This article originally appeared in the York Sunday News
How one person can change the world
Nann Halliwell, Community Columnist 2:58 p.m. EST January 11, 2016
Personal advocacy can make a difference.
There are very few people who would describe themselves as satisfied with the world situation or even our country’s political path. Yet, for the most part, the only action taken is complaining, especially on social media.
There is no logical action taken to try to improve the situation. How does that effect change? Instead of unproductive complaining, there is a simple tool that can be used to effect change and is as equally powerful when wielded by the individual as by the masses. That tool is advocacy.
When people think of advocacy, we tend to think of the “big boys” and their causes, Michael J. Fox and Parkinson’s, Susan Komen and Breast Cancer, and the NRA and gun control. Reminiscent of the belief that our individual voices are not heard in politics unless we belong to one of the two mainstream parties, we buy into the thought that we must have an organization to advocate for us. While organizations can be helpful in advocating, they are by no means necessary. All you need to advocate is your personal experience and the desire to make your voice heard.
I was diagnosed with Essential Tremor, the most common yet least known movement disorder, when I was 39 years old. The president of Tremor Action Network (www.tremoraction.org), Kathleen Welker, helped me understand how advocacy works and mentored me as I left my comfort zone to advocate for an increase in research.
My advocacy is minor compared to two local women whose advocacy has literally saved lives.
Vickie Glatfelter and Alyssa Rohrbaugh both watched their children suffer with addiction to heroin. Shortly after losing her son to a heroin overdose, Vickie decided to reach out to others in the same situation. She stated, “I felt the need to be there for other families to help them in any way I could.” Alyssa meet Vickie at the rally organized to make the problem of heroin public. They decided to form a local chapter of the national organization “Not One More.” Through their advocacy, lives have been saved. Narcan, a heroin antidote administered in overdoses, is now available for police and first responders.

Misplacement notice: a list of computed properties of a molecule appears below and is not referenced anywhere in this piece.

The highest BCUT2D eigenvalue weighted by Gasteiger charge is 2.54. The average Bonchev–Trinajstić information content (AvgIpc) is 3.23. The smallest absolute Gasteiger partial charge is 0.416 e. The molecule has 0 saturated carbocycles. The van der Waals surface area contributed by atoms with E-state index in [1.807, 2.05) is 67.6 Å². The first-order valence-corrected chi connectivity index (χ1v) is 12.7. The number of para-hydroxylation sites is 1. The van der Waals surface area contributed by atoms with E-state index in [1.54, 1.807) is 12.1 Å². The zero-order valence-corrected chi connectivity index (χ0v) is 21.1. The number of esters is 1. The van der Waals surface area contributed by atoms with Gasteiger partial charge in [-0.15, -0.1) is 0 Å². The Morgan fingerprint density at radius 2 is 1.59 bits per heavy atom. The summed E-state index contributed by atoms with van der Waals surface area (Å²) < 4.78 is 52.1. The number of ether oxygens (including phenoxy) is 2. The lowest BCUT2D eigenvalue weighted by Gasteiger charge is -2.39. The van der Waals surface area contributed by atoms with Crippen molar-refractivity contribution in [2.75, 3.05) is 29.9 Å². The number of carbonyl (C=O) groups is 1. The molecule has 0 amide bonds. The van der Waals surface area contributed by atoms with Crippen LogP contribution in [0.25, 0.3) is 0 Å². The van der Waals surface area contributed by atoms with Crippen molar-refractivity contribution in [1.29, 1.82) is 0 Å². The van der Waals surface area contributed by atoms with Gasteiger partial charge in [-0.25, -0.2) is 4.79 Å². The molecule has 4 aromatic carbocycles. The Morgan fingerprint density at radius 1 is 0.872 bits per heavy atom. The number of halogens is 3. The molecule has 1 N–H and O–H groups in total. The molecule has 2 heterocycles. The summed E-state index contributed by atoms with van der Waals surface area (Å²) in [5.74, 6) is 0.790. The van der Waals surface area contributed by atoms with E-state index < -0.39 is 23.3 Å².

Vickie perfectly sums up the benefits of advocacy, “I feel the more vocal we are, the more awareness we will raise. By reaching out and letting others know we understand and want to help, we will begin to break the stigma. There is so much we can do, but it is a long and winding road until we will see a difference. But by working together, we can accomplish this.”
So how do you start to advocate? You simply start telling your story. Whatever your issue is that you want to see change in, share your story. To share your story, you first must create it. Remember when creating your story to highlight the two “I”s: Issue and Impact. What is the issue you want to change? How has it impacted your life? You may have to tweak your story depending on the audience you are sharing it with, but the most important thing is to share.
Who should you share it with? Your audiences can be anyone who you feel needs to hear your voice. A couple of examples are legislatures (local, state and federal), news outlets (newspapers, TV and blogs) and other local resources.
While it may seem intimidating to contact your legislative representatives, keep in mind, they work for you. Not the other way around. Your time is valuable, and if they want to keep their job, they will listen.
When you are ready to host an event or put up a display, your local library may help you by providing you with a space and advertising an event.
Use social media. Today, social media is one of the most important and influential ways people receive their information. Use your existing social media (Facebook, Twitter) to raise awareness. Or start a new account specifically to keep your topic a part of the Internet conversation. Remember to use your social media to educate and raise awareness, not start a Twitter war. Your tone must be calm. Provide information from reliable resources and links to relevant articles online related to your issue.
A few final tips to help make your advocating effective: If you can see the person (legislator or their aide), it adds another level of personalization to your story and helps lock it into their minds. Be persistent. Keep emailing or calling until you finally reach the right person. Face-to-face meetings trump phone calls or emails. Support others who are working toward the same goal as you. Share why you advocate and educate those whom you come in contact with.
One person can make a difference. I did. I was able to get my congressional representative as well as another representative to join the Congressional Neuroscience Caucus. Vickie and Alyssa were able to literally save lives by getting Narcan into the hands of the people who can save addicts from overdosing. Is there more we can do? Yes, and we are not done by a long shot. You can make a difference. Just harness your passion and go.